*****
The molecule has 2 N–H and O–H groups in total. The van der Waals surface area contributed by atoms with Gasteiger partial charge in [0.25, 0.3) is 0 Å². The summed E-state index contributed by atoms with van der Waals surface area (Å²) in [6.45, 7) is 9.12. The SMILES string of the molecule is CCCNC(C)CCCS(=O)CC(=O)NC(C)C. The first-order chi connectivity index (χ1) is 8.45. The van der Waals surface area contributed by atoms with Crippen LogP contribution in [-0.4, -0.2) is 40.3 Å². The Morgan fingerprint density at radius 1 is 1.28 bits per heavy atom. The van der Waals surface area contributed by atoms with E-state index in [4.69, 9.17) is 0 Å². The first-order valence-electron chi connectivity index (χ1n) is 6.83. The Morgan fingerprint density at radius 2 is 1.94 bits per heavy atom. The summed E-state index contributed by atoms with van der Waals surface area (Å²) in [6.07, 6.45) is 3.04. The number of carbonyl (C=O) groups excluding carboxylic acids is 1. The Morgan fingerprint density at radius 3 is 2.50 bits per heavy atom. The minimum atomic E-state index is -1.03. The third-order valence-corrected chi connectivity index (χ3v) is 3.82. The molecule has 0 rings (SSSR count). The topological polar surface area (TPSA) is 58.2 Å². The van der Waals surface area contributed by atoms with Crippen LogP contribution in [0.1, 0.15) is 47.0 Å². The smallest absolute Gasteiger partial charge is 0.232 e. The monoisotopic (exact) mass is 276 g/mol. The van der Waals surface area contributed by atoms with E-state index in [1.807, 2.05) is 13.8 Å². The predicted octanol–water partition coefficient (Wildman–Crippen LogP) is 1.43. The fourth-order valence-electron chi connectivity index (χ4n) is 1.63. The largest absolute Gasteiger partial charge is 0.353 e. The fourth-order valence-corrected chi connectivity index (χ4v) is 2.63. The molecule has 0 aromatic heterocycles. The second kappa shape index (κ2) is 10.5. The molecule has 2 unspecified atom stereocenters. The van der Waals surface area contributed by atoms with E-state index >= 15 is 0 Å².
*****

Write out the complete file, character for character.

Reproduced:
The molecule has 2 N–H and O–H groups in total. The van der Waals surface area contributed by atoms with Gasteiger partial charge in [0.25, 0.3) is 0 Å². The summed E-state index contributed by atoms with van der Waals surface area (Å²) in [6.45, 7) is 9.12. The SMILES string of the molecule is CCCNC(C)CCCS(=O)CC(=O)NC(C)C. The first-order chi connectivity index (χ1) is 8.45. The van der Waals surface area contributed by atoms with Crippen LogP contribution in [-0.4, -0.2) is 40.3 Å². The Morgan fingerprint density at radius 1 is 1.28 bits per heavy atom. The van der Waals surface area contributed by atoms with E-state index in [4.69, 9.17) is 0 Å². The first-order valence-electron chi connectivity index (χ1n) is 6.83. The Morgan fingerprint density at radius 2 is 1.94 bits per heavy atom. The summed E-state index contributed by atoms with van der Waals surface area (Å²) in [6.07, 6.45) is 3.04. The number of carbonyl (C=O) groups excluding carboxylic acids is 1. The Morgan fingerprint density at radius 3 is 2.50 bits per heavy atom. The minimum atomic E-state index is -1.03. The third-order valence-corrected chi connectivity index (χ3v) is 3.82. The molecule has 0 rings (SSSR count). The topological polar surface area (TPSA) is 58.2 Å². The van der Waals surface area contributed by atoms with Crippen LogP contribution in [0.1, 0.15) is 47.0 Å². The smallest absolute Gasteiger partial charge is 0.232 e. The monoisotopic (exact) mass is 276 g/mol. The van der Waals surface area contributed by atoms with E-state index in [1.807, 2.05) is 13.8 Å². The predicted octanol–water partition coefficient (Wildman–Crippen LogP) is 1.43. The fourth-order valence-electron chi connectivity index (χ4n) is 1.63. The largest absolute Gasteiger partial charge is 0.353 e. The fourth-order valence-corrected chi connectivity index (χ4v) is 2.63. The molecule has 0 aromatic heterocycles. The second kappa shape index (κ2) is 10.5. The molecule has 2 unspecified atom stereocenters. The van der Waals surface area contributed by atoms with E-state index >= 15 is 0 Å².